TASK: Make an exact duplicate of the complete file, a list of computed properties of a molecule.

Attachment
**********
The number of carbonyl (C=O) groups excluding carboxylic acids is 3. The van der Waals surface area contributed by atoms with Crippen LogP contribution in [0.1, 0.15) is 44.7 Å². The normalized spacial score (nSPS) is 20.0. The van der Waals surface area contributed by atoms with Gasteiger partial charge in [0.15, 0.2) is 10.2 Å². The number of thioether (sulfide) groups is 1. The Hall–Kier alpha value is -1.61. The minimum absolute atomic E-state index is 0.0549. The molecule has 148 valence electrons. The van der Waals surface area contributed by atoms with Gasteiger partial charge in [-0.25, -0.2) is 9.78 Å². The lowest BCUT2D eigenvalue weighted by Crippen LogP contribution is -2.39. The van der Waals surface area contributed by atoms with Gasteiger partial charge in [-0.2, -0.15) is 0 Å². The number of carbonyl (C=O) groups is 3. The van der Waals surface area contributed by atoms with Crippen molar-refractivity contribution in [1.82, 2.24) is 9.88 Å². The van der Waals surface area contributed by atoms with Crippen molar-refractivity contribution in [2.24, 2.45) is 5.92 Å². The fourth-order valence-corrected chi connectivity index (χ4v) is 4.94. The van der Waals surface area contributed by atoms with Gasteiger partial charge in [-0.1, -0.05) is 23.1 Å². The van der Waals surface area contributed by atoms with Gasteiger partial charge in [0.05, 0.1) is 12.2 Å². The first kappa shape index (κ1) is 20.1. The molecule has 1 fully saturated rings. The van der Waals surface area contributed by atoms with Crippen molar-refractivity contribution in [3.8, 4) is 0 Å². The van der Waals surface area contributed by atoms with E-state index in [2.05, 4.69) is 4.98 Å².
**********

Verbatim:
The number of carbonyl (C=O) groups excluding carboxylic acids is 3. The van der Waals surface area contributed by atoms with Crippen LogP contribution in [0.1, 0.15) is 44.7 Å². The normalized spacial score (nSPS) is 20.0. The van der Waals surface area contributed by atoms with Gasteiger partial charge in [0.15, 0.2) is 10.2 Å². The number of thioether (sulfide) groups is 1. The Hall–Kier alpha value is -1.61. The minimum absolute atomic E-state index is 0.0549. The molecule has 148 valence electrons. The van der Waals surface area contributed by atoms with Gasteiger partial charge in [-0.25, -0.2) is 9.78 Å². The lowest BCUT2D eigenvalue weighted by Crippen LogP contribution is -2.39. The van der Waals surface area contributed by atoms with Gasteiger partial charge in [-0.2, -0.15) is 0 Å². The number of carbonyl (C=O) groups is 3. The van der Waals surface area contributed by atoms with Crippen molar-refractivity contribution in [1.82, 2.24) is 9.88 Å². The van der Waals surface area contributed by atoms with Crippen molar-refractivity contribution in [2.24, 2.45) is 5.92 Å². The fourth-order valence-corrected chi connectivity index (χ4v) is 4.94. The van der Waals surface area contributed by atoms with Gasteiger partial charge in [-0.1, -0.05) is 23.1 Å². The van der Waals surface area contributed by atoms with Gasteiger partial charge in [0.05, 0.1) is 12.2 Å². The first kappa shape index (κ1) is 20.1. The molecule has 1 fully saturated rings. The van der Waals surface area contributed by atoms with Crippen molar-refractivity contribution in [3.8, 4) is 0 Å². The van der Waals surface area contributed by atoms with E-state index in [2.05, 4.69) is 4.98 Å².